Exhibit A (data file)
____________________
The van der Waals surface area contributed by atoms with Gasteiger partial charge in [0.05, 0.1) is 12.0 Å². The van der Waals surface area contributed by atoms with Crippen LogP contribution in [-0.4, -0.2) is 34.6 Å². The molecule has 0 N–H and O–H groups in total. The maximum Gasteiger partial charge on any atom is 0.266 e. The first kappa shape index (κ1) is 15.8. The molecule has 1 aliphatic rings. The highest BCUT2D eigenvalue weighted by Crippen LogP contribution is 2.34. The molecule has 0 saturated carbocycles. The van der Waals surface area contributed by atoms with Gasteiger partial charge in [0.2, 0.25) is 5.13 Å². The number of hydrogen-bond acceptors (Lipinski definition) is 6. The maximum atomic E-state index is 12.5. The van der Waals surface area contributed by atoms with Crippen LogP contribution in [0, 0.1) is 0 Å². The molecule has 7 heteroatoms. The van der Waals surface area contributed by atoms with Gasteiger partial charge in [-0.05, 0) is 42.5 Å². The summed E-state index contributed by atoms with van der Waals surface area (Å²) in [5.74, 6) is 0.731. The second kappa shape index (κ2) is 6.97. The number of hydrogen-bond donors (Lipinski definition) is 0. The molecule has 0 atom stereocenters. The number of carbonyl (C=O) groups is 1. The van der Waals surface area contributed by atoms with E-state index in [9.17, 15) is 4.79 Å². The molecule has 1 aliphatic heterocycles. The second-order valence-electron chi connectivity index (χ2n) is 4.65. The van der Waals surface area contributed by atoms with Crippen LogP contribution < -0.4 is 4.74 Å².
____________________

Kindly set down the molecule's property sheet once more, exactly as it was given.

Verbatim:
The van der Waals surface area contributed by atoms with Gasteiger partial charge in [0.05, 0.1) is 12.0 Å². The van der Waals surface area contributed by atoms with Crippen LogP contribution in [-0.4, -0.2) is 34.6 Å². The molecule has 0 N–H and O–H groups in total. The maximum Gasteiger partial charge on any atom is 0.266 e. The first kappa shape index (κ1) is 15.8. The molecule has 1 aliphatic rings. The highest BCUT2D eigenvalue weighted by Crippen LogP contribution is 2.34. The molecule has 0 saturated carbocycles. The van der Waals surface area contributed by atoms with Gasteiger partial charge in [0.2, 0.25) is 5.13 Å². The number of hydrogen-bond acceptors (Lipinski definition) is 6. The maximum atomic E-state index is 12.5. The van der Waals surface area contributed by atoms with Crippen LogP contribution in [0, 0.1) is 0 Å². The molecule has 7 heteroatoms. The van der Waals surface area contributed by atoms with Gasteiger partial charge in [-0.05, 0) is 42.5 Å². The summed E-state index contributed by atoms with van der Waals surface area (Å²) in [5.74, 6) is 0.731. The second kappa shape index (κ2) is 6.97. The number of hydrogen-bond donors (Lipinski definition) is 0. The molecule has 0 atom stereocenters. The number of carbonyl (C=O) groups is 1. The van der Waals surface area contributed by atoms with E-state index in [9.17, 15) is 4.79 Å². The molecule has 1 aliphatic heterocycles. The second-order valence-electron chi connectivity index (χ2n) is 4.65. The van der Waals surface area contributed by atoms with Crippen LogP contribution < -0.4 is 4.74 Å².